As is well known the boar has a high reproductive capacity; but generally breeds only once a year and usually born 3-5 pets, even if, exceptionally, there have been birth of 7-8 pets (Massei et al. 1996). The crossbreed between pig and wild boar has led to an increase in the number of pets and a phase shift of the reproductive period. The estrus of the females belonging to the same group is, like other mammals, synchronized in the way that all pets born in the same period. The mating time is the only period in which adult males, usually solitary, come together with females and pets that, on the other hand, are typically social animals. The herds are mainly female and can also be numerous; are made up of family units often related to each other. In the herd exist complex hierarchical relationships, the older female is dominant over the others and the pets are raised and defended by all the sows.
This species has a remarkable vocal repertoire which together with the olfactory communication, thanks to which boars are able to recognize their conspecifics in the sites of marking, represent the main mode of communication between different individuals.
The presence of wild boars is often cause of conflict with the category of farmers because of the damage that this species can do to crops. More generally, the impact on the vegetation is characterized by a particular behavior of excavation, called grufolio (rooting), which has the purpose of feeding on tubers, rhizomes, roots and underground animals. While in various natural habitats this behavior has different effects ranging from the increase in plant species present (Welander, 1995) to a decrease in appetite species in favor of those poisonous (Bratton et al, 1982), in the case of crops the damage resulting from the sampling is aggravated by excavation activities which lay bare the roots. Among the cultivated species in the European countries, preferred crops seem to be wheat, corn, barley, oats, rice, sunflower, potatoes, beets and different types of fruits such as grapes, watermelons, etc.

Like other mammals, the study of wild boar can be done by the research of life signs as footprints, droppings, tracks of digging (grufolio), insogli (mud pools where wild boars get rid of parasites), scrapers (tracks of barking on plants, etc.).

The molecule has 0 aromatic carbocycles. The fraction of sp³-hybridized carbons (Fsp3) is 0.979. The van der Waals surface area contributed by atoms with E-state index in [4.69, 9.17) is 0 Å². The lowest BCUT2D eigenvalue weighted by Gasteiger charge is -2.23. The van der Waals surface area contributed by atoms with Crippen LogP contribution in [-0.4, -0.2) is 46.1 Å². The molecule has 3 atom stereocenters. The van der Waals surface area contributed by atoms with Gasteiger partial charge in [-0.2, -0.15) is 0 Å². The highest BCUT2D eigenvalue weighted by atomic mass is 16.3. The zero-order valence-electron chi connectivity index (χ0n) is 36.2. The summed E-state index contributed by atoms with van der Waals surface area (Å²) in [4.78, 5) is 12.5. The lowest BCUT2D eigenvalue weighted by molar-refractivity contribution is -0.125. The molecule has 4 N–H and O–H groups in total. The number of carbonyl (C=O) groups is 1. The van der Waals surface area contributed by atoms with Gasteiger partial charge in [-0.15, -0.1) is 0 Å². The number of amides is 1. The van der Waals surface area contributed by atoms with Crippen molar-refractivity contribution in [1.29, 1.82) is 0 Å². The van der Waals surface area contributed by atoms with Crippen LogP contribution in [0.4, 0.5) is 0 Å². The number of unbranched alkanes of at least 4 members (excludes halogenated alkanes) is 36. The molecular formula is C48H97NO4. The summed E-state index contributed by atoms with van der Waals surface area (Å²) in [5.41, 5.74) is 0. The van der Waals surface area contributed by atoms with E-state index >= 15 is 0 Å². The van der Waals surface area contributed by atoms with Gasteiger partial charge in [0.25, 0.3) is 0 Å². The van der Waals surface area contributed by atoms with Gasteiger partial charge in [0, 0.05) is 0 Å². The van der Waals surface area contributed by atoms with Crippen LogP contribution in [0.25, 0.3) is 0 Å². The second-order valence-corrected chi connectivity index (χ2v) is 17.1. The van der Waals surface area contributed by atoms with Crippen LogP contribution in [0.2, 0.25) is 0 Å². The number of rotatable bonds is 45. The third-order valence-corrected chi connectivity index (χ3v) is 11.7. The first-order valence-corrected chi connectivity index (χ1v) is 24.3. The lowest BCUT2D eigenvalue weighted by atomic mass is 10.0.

Due to the damage caused to crops often, even in protected areas, are started putting down programs, defined selective but only sometimes they are, with different modalities of capture and / or killing. Unfortunately, we have to emphasize that, very often, these reduction plans aren’t preceded by adequate studies on the density of individuals in a given area lacking, therefore, of necessary information for a proper management of the population.

Currently, as regards the area of Grumento Nova and more generally of Agri Valley, there aren’t available scientific data on population density and distribution of this species. What is certain, however, is that the wild boar represents, in this territory, the main wild prey of wolf, and its presence represents an important alternative to the predation of this carnivore on domestic animals.





  • Bratton S.P., Harmon M.E., White P.S. 1982, Patterns of European Wild Boar rooting in the western Great Smoky Mountains National Park. Castanea 47, pp. 230-242.
  • Massei G., Genov P. 2000, Il Cinghiale. Calderini, Bologna.Massei G., Genov P.V., Staines B.W. 1996. Diet, food availability and reproduction of wild boar in a Mediterranean coastal area. Acta Theriologica, 41: pp. 307-320.

  • Welander, J. 1995, Are wild boar a future threat to the Swedish flora?. Ibex J. Mount. Ecol., 3: pp. 165-167.